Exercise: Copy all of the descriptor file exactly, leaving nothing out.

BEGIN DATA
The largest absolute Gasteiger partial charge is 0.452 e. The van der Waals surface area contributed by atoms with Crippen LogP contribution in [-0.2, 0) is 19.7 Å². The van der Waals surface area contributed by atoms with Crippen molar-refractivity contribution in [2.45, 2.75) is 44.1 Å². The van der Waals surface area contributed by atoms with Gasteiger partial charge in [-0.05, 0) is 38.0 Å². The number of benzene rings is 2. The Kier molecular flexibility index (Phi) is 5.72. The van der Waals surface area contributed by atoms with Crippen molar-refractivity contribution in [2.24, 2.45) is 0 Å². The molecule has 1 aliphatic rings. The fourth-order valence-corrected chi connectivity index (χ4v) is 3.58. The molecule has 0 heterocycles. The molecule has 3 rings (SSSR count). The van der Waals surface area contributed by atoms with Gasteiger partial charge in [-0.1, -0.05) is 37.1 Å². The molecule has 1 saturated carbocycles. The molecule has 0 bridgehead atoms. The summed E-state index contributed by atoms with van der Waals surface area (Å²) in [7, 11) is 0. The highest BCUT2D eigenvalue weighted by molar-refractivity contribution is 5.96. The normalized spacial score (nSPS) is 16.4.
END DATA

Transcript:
The largest absolute Gasteiger partial charge is 0.452 e. The van der Waals surface area contributed by atoms with Crippen LogP contribution in [-0.2, 0) is 19.7 Å². The van der Waals surface area contributed by atoms with Crippen molar-refractivity contribution in [2.45, 2.75) is 44.1 Å². The van der Waals surface area contributed by atoms with Gasteiger partial charge in [-0.05, 0) is 38.0 Å². The number of benzene rings is 2. The Kier molecular flexibility index (Phi) is 5.72. The van der Waals surface area contributed by atoms with Crippen molar-refractivity contribution in [2.24, 2.45) is 0 Å². The molecule has 1 aliphatic rings. The fourth-order valence-corrected chi connectivity index (χ4v) is 3.58. The molecule has 0 heterocycles. The molecule has 3 rings (SSSR count). The van der Waals surface area contributed by atoms with Gasteiger partial charge in [-0.1, -0.05) is 37.1 Å². The molecule has 1 saturated carbocycles. The molecule has 0 bridgehead atoms. The summed E-state index contributed by atoms with van der Waals surface area (Å²) in [7, 11) is 0. The highest BCUT2D eigenvalue weighted by molar-refractivity contribution is 5.96. The normalized spacial score (nSPS) is 16.4.